By Tara Sullivan
(G.P. Putnam's Sons Books for Young Readers, Hardcover, 9780399161124, 384pp.)
Publication Date: June 27, 2013
Other Editions of This Title: Paperback
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Thirteen-year-old Habo has always been different--light eyes, yellow hair and white skin. Not the good brown skin his family has and not the white skin of tourists. Habo is strange and alone. His father, unable to accept Habo, abandons the family; his mother can scarcely look at him. His brothers are cruel and the other children never invite him to play. Only his sister Asu loves him well. But even Asu can't take the sting away when the family is forced from their small Tanzanian village, and Habo knows he is to blame.
Seeking refuge in Mwanza, Habo and his family journey across the Serengeti. His aunt is glad to open her home until she sees Habo for the first time, and then she is only afraid. Suddenly, Habo has a new word for himself: Albino. But they hunt Albinos in Mwanza because Albino body parts are thought to bring good luck. And soon Habo is being hunted by a fearsome man with a machete. To survive, Habo must not only run, but find a way to love and accept himself.
Tara Sullivan (www.tarasullivanbooks.com) lives in Malden, Massachusetts. This is her first novel.
"Readers will be caught by the contemporary story of prejudice, both unspoken and violent, as tension builds to the climax."--Booklist — Booklist
"A moving novel that explores finding the worth of an individual as they see themselves, not as the world sees them."--VOYA — VOYA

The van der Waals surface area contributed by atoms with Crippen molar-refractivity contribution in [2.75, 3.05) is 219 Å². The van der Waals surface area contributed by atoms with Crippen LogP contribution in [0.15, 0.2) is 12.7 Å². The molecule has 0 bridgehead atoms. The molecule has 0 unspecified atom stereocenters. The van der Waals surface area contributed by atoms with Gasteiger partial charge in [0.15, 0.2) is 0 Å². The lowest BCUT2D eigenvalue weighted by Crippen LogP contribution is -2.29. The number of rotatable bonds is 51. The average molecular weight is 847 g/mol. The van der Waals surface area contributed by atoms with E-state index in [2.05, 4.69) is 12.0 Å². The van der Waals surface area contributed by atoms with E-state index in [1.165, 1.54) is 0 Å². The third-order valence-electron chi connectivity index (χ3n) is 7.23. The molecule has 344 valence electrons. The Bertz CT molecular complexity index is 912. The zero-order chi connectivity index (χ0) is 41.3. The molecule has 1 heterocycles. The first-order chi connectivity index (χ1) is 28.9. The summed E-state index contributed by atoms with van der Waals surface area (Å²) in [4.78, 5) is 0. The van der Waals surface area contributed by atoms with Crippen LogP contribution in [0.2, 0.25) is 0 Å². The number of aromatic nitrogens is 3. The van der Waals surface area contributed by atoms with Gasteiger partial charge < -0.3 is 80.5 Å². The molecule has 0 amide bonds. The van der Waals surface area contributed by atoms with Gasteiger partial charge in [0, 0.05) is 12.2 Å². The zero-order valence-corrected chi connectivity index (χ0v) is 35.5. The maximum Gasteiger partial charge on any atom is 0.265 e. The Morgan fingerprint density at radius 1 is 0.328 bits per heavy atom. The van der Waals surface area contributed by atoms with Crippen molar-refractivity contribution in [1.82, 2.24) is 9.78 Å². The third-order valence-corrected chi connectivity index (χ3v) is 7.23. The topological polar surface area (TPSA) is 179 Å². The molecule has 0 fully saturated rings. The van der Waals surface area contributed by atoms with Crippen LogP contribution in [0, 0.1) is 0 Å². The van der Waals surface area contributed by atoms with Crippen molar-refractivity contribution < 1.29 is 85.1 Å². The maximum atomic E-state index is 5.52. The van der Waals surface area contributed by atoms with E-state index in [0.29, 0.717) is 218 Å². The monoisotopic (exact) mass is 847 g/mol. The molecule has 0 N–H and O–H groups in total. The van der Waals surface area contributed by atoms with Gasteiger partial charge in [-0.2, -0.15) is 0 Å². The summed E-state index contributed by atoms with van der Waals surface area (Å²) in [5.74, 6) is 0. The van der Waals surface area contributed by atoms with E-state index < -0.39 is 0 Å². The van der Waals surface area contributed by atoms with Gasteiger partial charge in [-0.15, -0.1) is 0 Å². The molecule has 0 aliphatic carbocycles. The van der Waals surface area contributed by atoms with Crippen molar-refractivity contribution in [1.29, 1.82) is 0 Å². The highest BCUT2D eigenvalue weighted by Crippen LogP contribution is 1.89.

"A riveting snapshot of one Tanzanian boy who makes himself matter."--starred Kirkus — Starred Kirkus
“Readers will be haunted by Habo’s voice as he seeks a place of dignity and respect in society. An important and affecting story.”—starred School Library Journal
— Starred School Library Journal
“Harrowing but ultimately redemptive…the murder of Tanzania's albinos is a real and horrific phenomenon of the past 15 years, a cold fact that makes the fictional events in ‘Golden Boy’ more moving and consequential than those in any dystopian young-adult chase-drama.” –The Wall Street Journal
— The Wall Street Journal
"Golden Boy is an amazing story of prejudice, bravery and acceptance. From the very first page, I was captivated by Habo and his struggle to find his place in the world."--Kristin Levine, critically acclaimed author of The Lions of Little Rock and The Best Bad Luck I Ever Had — Kristin Levine, critically acclaimed author of The Lions of Little Rock
"A commandingly written debut, Golden Boy is a moving, gorgeous account of what it means to feel profoundly different when the stakes are survival itself."--Eliot Schrefer, author of National Book Award Finalist Endangered — Eliot Schrefer, author of Natioanl Book Award Finalist Endangered
"Through the course of the story Habo grows from a dependent character to one who is strong enough to defend himself and others against injustice. Well-written and researched..."--LMC — LMC